From Nov. 28 through Dec. 8, 1983, Ockels served as a ground communicator and liaison-scientist for the crew on board space shuttle Columbia's STS-9 mission. [NASA's Space Shuttle Program in Pictures]
His STS-61A mission established him as the first Dutch citizen to fly in space, but he was not the first Dutch-born astronaut. Lodewijk van den Berg, a naturalized American, preceded Ockels into space by six months. Still, Ockels gained fame for representing the Netherlands in orbit.
"It's a fact that you become a well-known person in your country, and that's unavoidable," Ockels told ESA. "I see it as a responsibility."
"It's a responsibility to use that for a good mission," said Ockels. "My mission is sustainability and innovation and youth. I'm very happy to have this opportunity."
After flying in space, Ockels supported human spaceflight activities from the European Space Agency research and technology center, ESTEC, in Noordwijk, the Netherlands, before heading ESA's education and outreach office.
In 2003, Ockels accepted a full-time position at the Delft University of Technology as its professor of aerospace for sustainable engineering and technology, dealing with the exploitation of alternative sources of energy. In this role, Ockels was involved in the development of the innovative kite-driven Laddermill high-altitude wind turbine and Nuna solar powered car, twice leading a team of students to a victory in the bi-annual World Solar Challenge in Australia.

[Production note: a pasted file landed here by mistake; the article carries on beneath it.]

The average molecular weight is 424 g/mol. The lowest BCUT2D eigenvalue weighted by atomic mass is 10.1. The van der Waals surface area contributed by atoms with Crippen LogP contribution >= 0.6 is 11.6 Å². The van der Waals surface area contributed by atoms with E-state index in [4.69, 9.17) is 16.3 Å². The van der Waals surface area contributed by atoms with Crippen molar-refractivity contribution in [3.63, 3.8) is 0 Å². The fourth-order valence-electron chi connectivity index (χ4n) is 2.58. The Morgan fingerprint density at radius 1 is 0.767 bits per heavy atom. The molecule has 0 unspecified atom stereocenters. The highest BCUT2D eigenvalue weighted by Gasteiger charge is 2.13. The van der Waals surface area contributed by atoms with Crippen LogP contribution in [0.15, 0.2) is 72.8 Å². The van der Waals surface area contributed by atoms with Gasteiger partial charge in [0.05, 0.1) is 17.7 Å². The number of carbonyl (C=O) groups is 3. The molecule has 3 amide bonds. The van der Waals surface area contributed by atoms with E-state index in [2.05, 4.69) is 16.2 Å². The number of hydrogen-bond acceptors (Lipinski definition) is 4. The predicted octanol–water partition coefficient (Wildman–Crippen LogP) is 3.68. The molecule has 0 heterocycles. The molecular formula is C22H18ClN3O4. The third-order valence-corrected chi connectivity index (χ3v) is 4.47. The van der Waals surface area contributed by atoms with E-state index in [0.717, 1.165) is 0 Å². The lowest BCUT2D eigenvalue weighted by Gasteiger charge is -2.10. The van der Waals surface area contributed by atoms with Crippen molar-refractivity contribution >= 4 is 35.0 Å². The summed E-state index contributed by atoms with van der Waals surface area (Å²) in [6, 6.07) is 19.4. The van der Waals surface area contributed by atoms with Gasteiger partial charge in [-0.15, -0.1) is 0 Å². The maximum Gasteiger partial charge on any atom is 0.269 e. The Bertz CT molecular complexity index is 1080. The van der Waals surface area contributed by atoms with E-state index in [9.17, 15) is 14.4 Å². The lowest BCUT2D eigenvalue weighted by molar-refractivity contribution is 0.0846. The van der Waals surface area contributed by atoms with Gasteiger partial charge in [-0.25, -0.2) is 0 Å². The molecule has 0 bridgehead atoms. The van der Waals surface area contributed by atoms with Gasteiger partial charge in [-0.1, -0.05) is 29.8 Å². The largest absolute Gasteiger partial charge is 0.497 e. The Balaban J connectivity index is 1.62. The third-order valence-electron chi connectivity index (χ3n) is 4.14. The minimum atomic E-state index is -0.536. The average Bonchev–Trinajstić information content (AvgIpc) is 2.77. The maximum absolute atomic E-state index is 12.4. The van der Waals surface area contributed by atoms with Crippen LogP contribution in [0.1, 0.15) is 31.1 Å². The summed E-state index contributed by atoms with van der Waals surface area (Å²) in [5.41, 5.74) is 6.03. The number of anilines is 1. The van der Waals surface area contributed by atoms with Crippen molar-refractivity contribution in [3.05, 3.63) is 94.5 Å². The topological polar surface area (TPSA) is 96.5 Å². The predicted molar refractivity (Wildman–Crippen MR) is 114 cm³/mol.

Ockels, who credited his spaceflight for shaping his views about "life, about the Earth, about our dependence on the Earth [and] about how we see the Cosmos," described his pursuit of sustainability as "Happy Energy."
"Essentially, people subconsciously feel unhappy about the fact that each kilometer you drive in your car leaves a trail of pollution and misery in its wake," Ockels remarked. "If you were to opt for sustainability, consuming less fossil fuel, you'd automatically feel better."
"Children understand instinctively what 'Happy Energy' is about," Ockels continued. "During my lectures for children I explain that they are astronauts from spaceship Earth and they have to make sure that order is maintained. They find that perfectly logical."
"There's something very appealing about Happy Energy," Ockels said. "After all, you're talking about something that really matters."
Ockels was honored for his spaceflight and sustainability work in 2000 with the naming of a small planetoid by the International Astronomical Union (IAU). The asteroid, 9496 Ockels, orbits the Sun between Mars and Jupiter.
Ockels' daughter Gean wrote his biography, "Seven Lives of Wubbo Ockels," in 2010.
"It's partly biographical and recounts the five times I very narrowly escaped death," Ockels described. "Starting with a life-threatening tropical illness (1982), a collision with an Airbus at Lille airport (1989), a cardiac arrest in 2005 and finally a kidney tumour (2008). I'm in my sixth life, so only one left to go."
Ockels is survived by his wife Joos Swaving, two children and two grandchildren.